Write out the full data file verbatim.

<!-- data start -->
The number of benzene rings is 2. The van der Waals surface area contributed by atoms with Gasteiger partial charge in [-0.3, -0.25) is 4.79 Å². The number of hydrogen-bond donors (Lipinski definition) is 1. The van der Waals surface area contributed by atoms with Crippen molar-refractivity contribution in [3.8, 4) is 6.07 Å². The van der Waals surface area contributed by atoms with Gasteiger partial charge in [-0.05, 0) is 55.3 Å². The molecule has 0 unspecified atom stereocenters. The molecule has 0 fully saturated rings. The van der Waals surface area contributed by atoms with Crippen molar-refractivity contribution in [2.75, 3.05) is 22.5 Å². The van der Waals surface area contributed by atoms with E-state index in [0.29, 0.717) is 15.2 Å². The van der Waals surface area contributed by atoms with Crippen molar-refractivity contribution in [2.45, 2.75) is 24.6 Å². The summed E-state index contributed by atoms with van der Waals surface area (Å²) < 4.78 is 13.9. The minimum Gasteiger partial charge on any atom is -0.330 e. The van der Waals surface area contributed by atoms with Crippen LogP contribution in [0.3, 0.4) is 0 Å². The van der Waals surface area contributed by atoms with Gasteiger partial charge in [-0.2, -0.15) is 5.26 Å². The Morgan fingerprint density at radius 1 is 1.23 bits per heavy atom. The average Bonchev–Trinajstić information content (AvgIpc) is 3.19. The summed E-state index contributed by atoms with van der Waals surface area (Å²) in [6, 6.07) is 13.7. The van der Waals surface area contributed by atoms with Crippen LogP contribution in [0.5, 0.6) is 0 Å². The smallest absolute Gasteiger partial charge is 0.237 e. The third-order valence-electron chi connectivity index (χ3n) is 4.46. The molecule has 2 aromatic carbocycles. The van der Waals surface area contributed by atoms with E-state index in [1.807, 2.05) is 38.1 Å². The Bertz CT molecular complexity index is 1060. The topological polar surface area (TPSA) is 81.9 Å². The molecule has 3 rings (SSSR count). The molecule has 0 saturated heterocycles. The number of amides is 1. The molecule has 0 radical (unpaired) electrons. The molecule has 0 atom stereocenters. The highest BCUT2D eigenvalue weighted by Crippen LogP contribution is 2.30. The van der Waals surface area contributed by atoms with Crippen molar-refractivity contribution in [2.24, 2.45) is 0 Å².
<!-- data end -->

The number of benzene rings is 2. The van der Waals surface area contributed by atoms with Gasteiger partial charge in [-0.3, -0.25) is 4.79 Å². The number of hydrogen-bond donors (Lipinski definition) is 1. The van der Waals surface area contributed by atoms with Crippen molar-refractivity contribution in [3.8, 4) is 6.07 Å². The van der Waals surface area contributed by atoms with Gasteiger partial charge in [-0.05, 0) is 55.3 Å². The molecule has 0 unspecified atom stereocenters. The molecule has 0 fully saturated rings. The van der Waals surface area contributed by atoms with Crippen molar-refractivity contribution in [2.75, 3.05) is 22.5 Å². The van der Waals surface area contributed by atoms with E-state index in [0.29, 0.717) is 15.2 Å². The van der Waals surface area contributed by atoms with Crippen molar-refractivity contribution in [2.45, 2.75) is 24.6 Å². The summed E-state index contributed by atoms with van der Waals surface area (Å²) < 4.78 is 13.9. The minimum Gasteiger partial charge on any atom is -0.330 e. The van der Waals surface area contributed by atoms with Crippen LogP contribution in [0.3, 0.4) is 0 Å². The van der Waals surface area contributed by atoms with Gasteiger partial charge in [-0.2, -0.15) is 5.26 Å². The Morgan fingerprint density at radius 1 is 1.23 bits per heavy atom. The average Bonchev–Trinajstić information content (AvgIpc) is 3.19. The summed E-state index contributed by atoms with van der Waals surface area (Å²) in [6, 6.07) is 13.7. The van der Waals surface area contributed by atoms with Crippen LogP contribution in [0.5, 0.6) is 0 Å². The smallest absolute Gasteiger partial charge is 0.237 e. The third-order valence-electron chi connectivity index (χ3n) is 4.46. The molecule has 2 aromatic carbocycles. The van der Waals surface area contributed by atoms with E-state index in [1.807, 2.05) is 38.1 Å². The Bertz CT molecular complexity index is 1060. The topological polar surface area (TPSA) is 81.9 Å². The molecule has 3 rings (SSSR count). The molecule has 0 saturated heterocycles. The number of amides is 1. The molecule has 0 radical (unpaired) electrons. The molecule has 0 atom stereocenters. The highest BCUT2D eigenvalue weighted by Crippen LogP contribution is 2.30. The van der Waals surface area contributed by atoms with Crippen molar-refractivity contribution in [2.24, 2.45) is 0 Å².